"But there's a whole life you know. This is just the evidence of the life that is led. Just like the ash of a fire; if the fire burns well it is a clean white ash, if it doesn't there are a lot of clinkers."
In fact, Leonard's other activities have him occupied twenty-four hours a day. In October he had a new book of poems published, titled Energy of Slaves which he describes as "a book of writing that was designed for the page, it wasn't designed to be sung. It has its own looks and likes to stay on the page.
"They call it poetry because the lines don't come to the end of the page," he added modestly.
In effect Energy of Slaves reflects Leonard's acquaintance with grandeur and wealth, how it has touched him and his reaction to it. It is a more self-confident book, he tries to disguise that part and the insults cut deeper than perhaps they did in the early days when one could have been forgiven for deriding his sarcasm as the product of insecurity.
Also, he is setting about editing and putting together sixty-odd hours of film that were shot earlier this year during this European concert tour so that a Cohen in Concert film can be made. He is a little discouraged at the work involved but undaunted.
And films, books and songs apart, Leonard has just finished helping to build his own house near Montreal.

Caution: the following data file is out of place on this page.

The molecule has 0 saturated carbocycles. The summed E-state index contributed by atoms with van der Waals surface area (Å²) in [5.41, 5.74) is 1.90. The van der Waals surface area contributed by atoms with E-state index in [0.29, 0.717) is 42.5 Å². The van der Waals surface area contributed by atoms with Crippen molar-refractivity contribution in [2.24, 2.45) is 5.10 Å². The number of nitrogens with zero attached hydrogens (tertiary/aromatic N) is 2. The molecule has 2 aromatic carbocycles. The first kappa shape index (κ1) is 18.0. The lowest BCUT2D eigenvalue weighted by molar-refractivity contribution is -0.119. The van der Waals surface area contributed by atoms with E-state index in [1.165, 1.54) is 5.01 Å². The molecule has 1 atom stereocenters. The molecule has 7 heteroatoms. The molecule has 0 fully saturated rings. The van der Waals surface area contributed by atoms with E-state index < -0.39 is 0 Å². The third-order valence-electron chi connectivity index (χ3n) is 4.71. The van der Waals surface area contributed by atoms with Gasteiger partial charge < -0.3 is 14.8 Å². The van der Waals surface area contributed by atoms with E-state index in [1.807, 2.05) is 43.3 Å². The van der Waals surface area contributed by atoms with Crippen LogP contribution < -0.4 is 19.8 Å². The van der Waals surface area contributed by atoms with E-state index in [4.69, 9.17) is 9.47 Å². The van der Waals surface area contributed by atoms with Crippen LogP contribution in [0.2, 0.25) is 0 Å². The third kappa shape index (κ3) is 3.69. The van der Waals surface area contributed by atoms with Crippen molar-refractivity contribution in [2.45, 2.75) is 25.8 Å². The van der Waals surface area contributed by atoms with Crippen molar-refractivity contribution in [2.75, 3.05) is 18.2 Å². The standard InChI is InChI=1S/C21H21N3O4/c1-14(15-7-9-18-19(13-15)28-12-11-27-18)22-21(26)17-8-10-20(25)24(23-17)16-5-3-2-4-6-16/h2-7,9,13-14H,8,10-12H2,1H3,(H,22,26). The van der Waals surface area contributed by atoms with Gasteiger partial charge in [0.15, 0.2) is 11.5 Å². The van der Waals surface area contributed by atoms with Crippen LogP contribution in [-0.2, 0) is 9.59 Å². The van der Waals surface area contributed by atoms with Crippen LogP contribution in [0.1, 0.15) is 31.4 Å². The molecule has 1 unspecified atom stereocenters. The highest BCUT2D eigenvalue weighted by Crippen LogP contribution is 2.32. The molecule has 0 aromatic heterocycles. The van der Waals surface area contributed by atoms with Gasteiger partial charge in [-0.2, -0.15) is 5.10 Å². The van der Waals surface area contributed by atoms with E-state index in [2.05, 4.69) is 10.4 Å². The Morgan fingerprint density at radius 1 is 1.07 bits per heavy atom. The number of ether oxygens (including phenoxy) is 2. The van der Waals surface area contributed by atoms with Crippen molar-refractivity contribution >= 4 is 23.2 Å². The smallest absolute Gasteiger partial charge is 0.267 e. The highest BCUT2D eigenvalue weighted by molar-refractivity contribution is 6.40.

Yet going home to Canada has meant forsaking the Greek island where he spent several years and where some of his best work was written. What had made him leave?
"It's hard to say why something comes to an end, you know," he tried to explain. "It just seemed to come to the end. It was clear to everyone concerned that the end had been reached so there was nothing to do but split."
"I miss Greece and I miss my house and my life there," he told me smiling happily. "I like to be in the sun and I like the sea there too, if you can arrange that."
I wondered whether becoming a commercial proposition had caused him any regrets. "There have been moments when I've felt that I've betrayed myself but I think I would have felt that from the other side too if I hadn't reach a wide audience," he said candidly. "I would then have felt that I should have put more effort into reaching people.
"And sometimes," he added seriously, "I feel I should have put more effort into reaching fewer people."
Leonard, who tells me that he writes depressing songs just because he is a complainer, not necessarily because of experiences, can point out very few likes or dislikes.
"It had never struck me that way," he told me when I asked him what he hated about life. "I'm alarmed about the same things that everybody else is. You know, the general destruction of the environment, but I can't say there's anything that I really dislike or like, it seems to be a kind of luxury."
To him self-reform is the agent of true change. "If there is going to be change that is not superficial, that does not just reflect the dominance of one party or one man, or another man or another party," he said, "it's going to come through self-reform."
However, when I asked him if he had been doing anything to reform himself he replied with a small laugh, "Yes, but not in very many ways -- in fact I'm a dismal failure at that." In the nicest possible manner of course!